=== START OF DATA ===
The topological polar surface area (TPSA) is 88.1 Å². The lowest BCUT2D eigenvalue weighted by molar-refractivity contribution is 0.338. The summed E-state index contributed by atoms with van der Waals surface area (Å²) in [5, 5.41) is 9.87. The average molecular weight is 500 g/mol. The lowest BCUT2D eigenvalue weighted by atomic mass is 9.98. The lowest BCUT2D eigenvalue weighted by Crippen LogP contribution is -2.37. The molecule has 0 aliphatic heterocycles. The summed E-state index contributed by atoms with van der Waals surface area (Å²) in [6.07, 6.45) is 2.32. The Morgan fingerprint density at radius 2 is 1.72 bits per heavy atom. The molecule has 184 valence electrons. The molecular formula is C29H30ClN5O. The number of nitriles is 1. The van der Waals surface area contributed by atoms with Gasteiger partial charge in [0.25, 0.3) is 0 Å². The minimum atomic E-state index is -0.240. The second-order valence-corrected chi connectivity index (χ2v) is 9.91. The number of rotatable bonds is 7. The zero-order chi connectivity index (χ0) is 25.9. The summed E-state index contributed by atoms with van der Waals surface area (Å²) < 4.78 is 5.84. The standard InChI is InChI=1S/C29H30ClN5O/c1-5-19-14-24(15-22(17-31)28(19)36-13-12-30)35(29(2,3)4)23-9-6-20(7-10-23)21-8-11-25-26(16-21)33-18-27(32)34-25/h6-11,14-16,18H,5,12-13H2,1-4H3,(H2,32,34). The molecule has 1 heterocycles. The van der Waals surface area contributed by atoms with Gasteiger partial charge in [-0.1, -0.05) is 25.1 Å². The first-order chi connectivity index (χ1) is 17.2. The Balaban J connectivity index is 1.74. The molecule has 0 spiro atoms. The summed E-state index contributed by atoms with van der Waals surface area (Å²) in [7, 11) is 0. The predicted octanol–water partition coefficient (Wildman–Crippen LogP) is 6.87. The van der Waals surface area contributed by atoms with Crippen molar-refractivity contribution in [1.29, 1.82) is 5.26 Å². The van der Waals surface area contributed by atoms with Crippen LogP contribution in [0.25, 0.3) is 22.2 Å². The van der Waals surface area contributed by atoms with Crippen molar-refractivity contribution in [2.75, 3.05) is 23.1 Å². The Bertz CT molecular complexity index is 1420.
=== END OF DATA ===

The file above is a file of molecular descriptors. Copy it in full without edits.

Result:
The topological polar surface area (TPSA) is 88.1 Å². The lowest BCUT2D eigenvalue weighted by molar-refractivity contribution is 0.338. The summed E-state index contributed by atoms with van der Waals surface area (Å²) in [5, 5.41) is 9.87. The average molecular weight is 500 g/mol. The lowest BCUT2D eigenvalue weighted by atomic mass is 9.98. The lowest BCUT2D eigenvalue weighted by Crippen LogP contribution is -2.37. The molecule has 0 aliphatic heterocycles. The summed E-state index contributed by atoms with van der Waals surface area (Å²) in [6.07, 6.45) is 2.32. The Morgan fingerprint density at radius 2 is 1.72 bits per heavy atom. The molecule has 184 valence electrons. The molecular formula is C29H30ClN5O. The number of nitriles is 1. The van der Waals surface area contributed by atoms with Gasteiger partial charge in [0.25, 0.3) is 0 Å². The minimum atomic E-state index is -0.240. The second-order valence-corrected chi connectivity index (χ2v) is 9.91. The number of rotatable bonds is 7. The zero-order chi connectivity index (χ0) is 25.9. The summed E-state index contributed by atoms with van der Waals surface area (Å²) < 4.78 is 5.84. The standard InChI is InChI=1S/C29H30ClN5O/c1-5-19-14-24(15-22(17-31)28(19)36-13-12-30)35(29(2,3)4)23-9-6-20(7-10-23)21-8-11-25-26(16-21)33-18-27(32)34-25/h6-11,14-16,18H,5,12-13H2,1-4H3,(H2,32,34). The molecule has 1 heterocycles. The van der Waals surface area contributed by atoms with Gasteiger partial charge in [-0.1, -0.05) is 25.1 Å². The first-order chi connectivity index (χ1) is 17.2. The Balaban J connectivity index is 1.74. The molecule has 0 spiro atoms. The summed E-state index contributed by atoms with van der Waals surface area (Å²) in [7, 11) is 0. The predicted octanol–water partition coefficient (Wildman–Crippen LogP) is 6.87. The van der Waals surface area contributed by atoms with Crippen molar-refractivity contribution in [1.29, 1.82) is 5.26 Å². The van der Waals surface area contributed by atoms with Crippen LogP contribution in [0.25, 0.3) is 22.2 Å². The van der Waals surface area contributed by atoms with Crippen molar-refractivity contribution in [2.75, 3.05) is 23.1 Å². The Bertz CT molecular complexity index is 1420.